Victorian literature is literature written in England during the reign of Queen Victoria, or roughly from 1837 -1901.
- It is largely characterized by the struggle of working people and the triumph of right over wrong.
- The novel replaced the poem as the most fashionable vehicle for the transmission of literature.
- The novel as a genre rose to entertain the rising middle class and to depict the contemporary life in a changing society.
- The novels have a stress on realism and an attempt to describe the daily struggles of ordinary men that the middle class reader could associate with
- On the Origin of Species is published on 24 November 1859 and this becomes the foundation of evolutionary biology.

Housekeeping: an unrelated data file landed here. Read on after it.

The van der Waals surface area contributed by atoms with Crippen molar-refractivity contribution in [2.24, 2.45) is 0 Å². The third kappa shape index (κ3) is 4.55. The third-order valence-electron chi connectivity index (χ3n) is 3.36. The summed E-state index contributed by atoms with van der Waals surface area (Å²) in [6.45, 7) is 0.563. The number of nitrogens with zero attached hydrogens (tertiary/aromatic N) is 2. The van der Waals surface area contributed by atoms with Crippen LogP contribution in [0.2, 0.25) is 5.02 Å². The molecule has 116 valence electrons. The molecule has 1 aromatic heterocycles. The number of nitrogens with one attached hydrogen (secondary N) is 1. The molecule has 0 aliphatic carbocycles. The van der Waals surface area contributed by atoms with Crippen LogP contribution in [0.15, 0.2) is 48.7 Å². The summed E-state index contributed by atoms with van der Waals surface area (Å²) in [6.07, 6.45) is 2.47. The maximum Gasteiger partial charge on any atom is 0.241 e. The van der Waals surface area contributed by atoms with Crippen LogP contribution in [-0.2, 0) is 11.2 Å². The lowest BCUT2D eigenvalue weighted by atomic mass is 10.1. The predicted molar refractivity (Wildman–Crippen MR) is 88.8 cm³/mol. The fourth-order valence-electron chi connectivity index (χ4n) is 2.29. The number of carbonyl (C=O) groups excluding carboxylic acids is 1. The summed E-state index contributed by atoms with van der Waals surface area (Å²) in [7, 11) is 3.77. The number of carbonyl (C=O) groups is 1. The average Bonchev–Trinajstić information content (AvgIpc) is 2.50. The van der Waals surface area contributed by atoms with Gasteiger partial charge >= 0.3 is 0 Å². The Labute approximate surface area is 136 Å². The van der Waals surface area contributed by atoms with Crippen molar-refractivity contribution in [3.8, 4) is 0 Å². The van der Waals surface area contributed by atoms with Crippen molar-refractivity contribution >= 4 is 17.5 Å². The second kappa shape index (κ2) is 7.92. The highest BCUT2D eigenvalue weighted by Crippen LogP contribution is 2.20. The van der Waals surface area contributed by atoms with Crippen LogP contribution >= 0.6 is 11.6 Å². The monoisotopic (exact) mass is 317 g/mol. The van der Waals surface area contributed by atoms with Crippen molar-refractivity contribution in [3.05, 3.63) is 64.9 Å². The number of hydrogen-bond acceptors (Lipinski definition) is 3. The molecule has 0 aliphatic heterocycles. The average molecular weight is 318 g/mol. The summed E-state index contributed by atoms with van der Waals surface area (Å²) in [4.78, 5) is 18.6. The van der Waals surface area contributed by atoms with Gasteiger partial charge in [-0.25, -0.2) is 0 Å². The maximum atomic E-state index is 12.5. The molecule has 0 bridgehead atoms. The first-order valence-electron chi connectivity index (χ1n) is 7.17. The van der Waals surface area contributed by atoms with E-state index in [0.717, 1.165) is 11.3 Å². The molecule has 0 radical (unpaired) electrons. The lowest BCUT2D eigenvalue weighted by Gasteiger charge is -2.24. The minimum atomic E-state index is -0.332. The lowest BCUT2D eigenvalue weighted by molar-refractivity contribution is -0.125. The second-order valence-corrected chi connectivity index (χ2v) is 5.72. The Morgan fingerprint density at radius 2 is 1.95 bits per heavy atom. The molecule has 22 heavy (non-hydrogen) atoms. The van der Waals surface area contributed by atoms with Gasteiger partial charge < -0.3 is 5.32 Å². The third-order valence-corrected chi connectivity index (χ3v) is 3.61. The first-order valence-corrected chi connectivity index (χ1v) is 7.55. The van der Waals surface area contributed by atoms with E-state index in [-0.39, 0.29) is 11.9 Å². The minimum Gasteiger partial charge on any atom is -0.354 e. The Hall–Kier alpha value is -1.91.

Authors and Literary Works
Charles Dickens (1812–1870) dominated the first part of Victoria’s reign: his first novel, Pickwick Papers, was published in 1836. He also wrote a christmas carol and the Adventures of Oliver Twist
William Makepeace Thackeray was an English novelist and author of the 19th century. He is known for his satirical works, particularly Vanity Fair, a panoramic portrait of English society. His most famous work Vanity Fair appeared in 1848.
Charlotte Brontë was an English novelist and poet, the eldest of the three Brontë sisters who survived into adulthood and whose novels have become classics of English literature. She first published her works (including her best known novel, Jane Eyre)
Robert Louis Balfour Stevenson was a Scottish novelist, poet, essayist, and travel writer. His most famous works are Treasure Island, Kidnapped, Strange Case of Dr Jekyll and Mr Hyde, and A Child’s Garden of Verses.